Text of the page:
What kind of income are you expecting to earn, and is that income reasonably sufficient to be self-supporting or partially supporting in the geographic area where you live? If you expect to work for an agency or organization, what is the entry-level pay and what can you expect to earn in perhaps five years? Will you take health insurance, or work only with people who can pay you directly? Will you offer a sliding scale and how will you figure that?
How will you organize your practice? Will you work for an agency, organization, hospital, treatment center, hospice, health department, shelter, halfway house, university, government facility or program, or in another setting? Do you see yourself in private practice, which might be a group practice or a solo private practice? Will you work in more than one setting or one setting only? Will you work online, face-to-face or in a hybrid combination?
If you are planning to enter a self-employed occupation as a psychotherapist, consultant, trainer or similar role, you will have to identify a comprehensive marketing strategy for yourself. This typically involves a website, additional online presence, plans for outreach to your ideal population, networking, advertising and other marketing and advertising venues. Your strategy should also involve a budget and the decision about how much marketing you will do yourself and if you will hire others to help you.
Are you able to practice self-care habits personally, and will your organization support you by establishing and sustaining a healthy work environment? Components of self-care include time management and scheduling, a strong personal and professional support system, excellent supervision and mentoring, and the ability to balance role demands of obligations to family, children and friends. Community care includes the recognition of hidden and apparent trauma in the work setting, sufficient staff to permit reasonable scheduling and adequate vacation time, thoughtful clinical and other supervision, and support for ongoing quality training.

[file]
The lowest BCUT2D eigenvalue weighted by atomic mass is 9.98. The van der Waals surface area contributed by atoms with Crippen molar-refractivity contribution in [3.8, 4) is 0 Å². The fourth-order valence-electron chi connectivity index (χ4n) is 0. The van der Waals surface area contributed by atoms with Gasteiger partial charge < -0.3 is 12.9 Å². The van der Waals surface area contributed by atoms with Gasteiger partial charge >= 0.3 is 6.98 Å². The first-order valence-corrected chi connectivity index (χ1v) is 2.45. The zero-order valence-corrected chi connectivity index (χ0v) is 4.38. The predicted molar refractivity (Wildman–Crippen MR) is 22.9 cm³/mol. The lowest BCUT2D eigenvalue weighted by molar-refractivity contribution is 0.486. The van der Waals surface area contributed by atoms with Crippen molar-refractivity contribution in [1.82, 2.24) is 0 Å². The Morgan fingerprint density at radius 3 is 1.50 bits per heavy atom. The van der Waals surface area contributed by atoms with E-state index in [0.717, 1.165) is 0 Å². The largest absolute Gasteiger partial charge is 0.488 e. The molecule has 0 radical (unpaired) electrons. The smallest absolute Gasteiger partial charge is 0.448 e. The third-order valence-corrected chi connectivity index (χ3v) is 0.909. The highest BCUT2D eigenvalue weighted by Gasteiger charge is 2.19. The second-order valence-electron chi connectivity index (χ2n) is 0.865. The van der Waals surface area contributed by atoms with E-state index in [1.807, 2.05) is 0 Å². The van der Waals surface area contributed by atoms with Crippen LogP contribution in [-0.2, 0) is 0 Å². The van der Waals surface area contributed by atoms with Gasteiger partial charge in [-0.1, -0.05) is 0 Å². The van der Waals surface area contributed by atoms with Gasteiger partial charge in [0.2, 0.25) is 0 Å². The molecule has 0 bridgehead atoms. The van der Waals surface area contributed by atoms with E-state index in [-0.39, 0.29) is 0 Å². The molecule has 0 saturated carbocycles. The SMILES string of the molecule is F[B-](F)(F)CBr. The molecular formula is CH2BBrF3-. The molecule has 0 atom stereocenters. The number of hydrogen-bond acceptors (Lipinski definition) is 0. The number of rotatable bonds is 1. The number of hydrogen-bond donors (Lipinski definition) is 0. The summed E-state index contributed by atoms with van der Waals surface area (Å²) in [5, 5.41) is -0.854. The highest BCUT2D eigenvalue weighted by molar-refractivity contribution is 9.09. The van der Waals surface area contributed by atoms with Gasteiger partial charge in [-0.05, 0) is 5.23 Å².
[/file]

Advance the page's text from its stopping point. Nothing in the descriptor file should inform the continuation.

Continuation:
“Occupying the Empty Chair”
When we think of using the well-known “empty chair” activity, – one of the standards of psychodrama – we typically think of using this activity to explore therapeutic concerns with the people we work with.
Yet, we can also employ this activity for ourselves, helping professionals or would-be helpers to clarify the roles that we want to play professionally.
Here’s how to explore a possible professional role that you are thinking of “playing”:
- Find two chairs or other “seats.” For instance, one may be a chair and a seat on a sofa or loveseat, or a small stool.
- Decide which chair is the “whole” you and which chair is the “role” that you aspire to.
- Alternatively, which chair is the role you aspire to and which chair represents the kind of person you may wish to work with in the future?
- Go to the chair that represents the role that you aspire to. Allow yourself to settle into this chair.
- Now you can explore a variety of exchanges; for instance, the time-conscious psychotherapist and the rambling teenager, or the traditional talk therapist and the creative arts therapist.
- Take a turn in both roles and create a dialogue between the two. Notice how you feel emotionally and physically. Excited? Inspired? Worried? Unsure?
- As you continue improvising, speaking aloud and moving from chair to chair, you may find that you spontaneously discover new ideas and possibilities, as well as potential problems or even roadblocks. Whatever shows up in your improvised conversation is useful for further exploration.
In the world of psychodrama, Dr. Moreno would have described this activity as a “Monodrama.”
Karen Carnabucci, LCSW, TEP, is a board-certified trainer, educator and practitioner of psychodrama, sociometry and group psychotherapy and the founder of the Lancaster School of Psychodrama and Experiential Psychotherapies in Lancaster, Pa. She is also certified as a facilitator in Family and Systemic Constellations. Learn more at www.realtruekaren.com.
Linda Ciotola, M.Ed., TEP, is a board-certified trainer, educator and practitioner of psychodrama, sociometry and group psychotherapy and a certified trainer in the Therapeutic Spiral Model, a psychodramatic model for trauma survivors. She has a background in education, having taught at all levels of fifth grade through university and adult education and is a certified health coach and yoga instructor. She is the co-creator of ACTS, an online training program for using psychodrama with survivors of trauma. Learn more at www.healing-bridges.com.
Karen and Linda are authors of the book “Healing Eating Disorders with Psychodrama and Other Action Methods: Beyond the Silence and the Fury.” They have published journal articles and occasionally offer trainings together.